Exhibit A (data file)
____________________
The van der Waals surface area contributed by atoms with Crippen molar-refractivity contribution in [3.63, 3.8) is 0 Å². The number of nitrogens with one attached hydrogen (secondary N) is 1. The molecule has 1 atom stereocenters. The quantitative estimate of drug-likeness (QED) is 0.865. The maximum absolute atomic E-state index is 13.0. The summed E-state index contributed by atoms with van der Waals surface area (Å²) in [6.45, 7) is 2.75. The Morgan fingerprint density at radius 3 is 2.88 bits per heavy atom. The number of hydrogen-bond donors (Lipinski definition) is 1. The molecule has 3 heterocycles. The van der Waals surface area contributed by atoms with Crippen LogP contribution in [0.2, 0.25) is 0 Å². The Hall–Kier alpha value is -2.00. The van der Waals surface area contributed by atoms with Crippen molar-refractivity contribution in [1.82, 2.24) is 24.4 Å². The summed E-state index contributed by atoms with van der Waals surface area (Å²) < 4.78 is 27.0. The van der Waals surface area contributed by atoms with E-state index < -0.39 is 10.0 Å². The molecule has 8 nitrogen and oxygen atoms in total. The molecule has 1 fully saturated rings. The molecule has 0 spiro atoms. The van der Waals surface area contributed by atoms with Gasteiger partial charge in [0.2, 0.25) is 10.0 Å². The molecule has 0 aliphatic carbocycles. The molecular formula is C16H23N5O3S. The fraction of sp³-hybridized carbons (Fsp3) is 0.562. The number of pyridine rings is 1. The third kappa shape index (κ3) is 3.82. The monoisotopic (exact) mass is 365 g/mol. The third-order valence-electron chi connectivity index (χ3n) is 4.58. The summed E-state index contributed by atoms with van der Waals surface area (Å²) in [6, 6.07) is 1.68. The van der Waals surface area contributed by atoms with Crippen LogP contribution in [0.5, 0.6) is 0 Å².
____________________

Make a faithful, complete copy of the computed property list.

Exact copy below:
The van der Waals surface area contributed by atoms with Crippen molar-refractivity contribution in [3.63, 3.8) is 0 Å². The number of nitrogens with one attached hydrogen (secondary N) is 1. The molecule has 1 atom stereocenters. The quantitative estimate of drug-likeness (QED) is 0.865. The maximum absolute atomic E-state index is 13.0. The summed E-state index contributed by atoms with van der Waals surface area (Å²) in [6.45, 7) is 2.75. The Morgan fingerprint density at radius 3 is 2.88 bits per heavy atom. The number of hydrogen-bond donors (Lipinski definition) is 1. The molecule has 3 heterocycles. The van der Waals surface area contributed by atoms with Crippen LogP contribution in [0.2, 0.25) is 0 Å². The Hall–Kier alpha value is -2.00. The van der Waals surface area contributed by atoms with Crippen molar-refractivity contribution in [1.82, 2.24) is 24.4 Å². The summed E-state index contributed by atoms with van der Waals surface area (Å²) < 4.78 is 27.0. The van der Waals surface area contributed by atoms with E-state index < -0.39 is 10.0 Å². The molecule has 8 nitrogen and oxygen atoms in total. The molecule has 1 fully saturated rings. The molecule has 0 spiro atoms. The van der Waals surface area contributed by atoms with Gasteiger partial charge in [0.2, 0.25) is 10.0 Å². The molecule has 0 aliphatic carbocycles. The molecular formula is C16H23N5O3S. The fraction of sp³-hybridized carbons (Fsp3) is 0.562. The number of pyridine rings is 1. The third kappa shape index (κ3) is 3.82. The monoisotopic (exact) mass is 365 g/mol. The third-order valence-electron chi connectivity index (χ3n) is 4.58. The summed E-state index contributed by atoms with van der Waals surface area (Å²) in [6, 6.07) is 1.68. The van der Waals surface area contributed by atoms with Crippen LogP contribution in [0.5, 0.6) is 0 Å².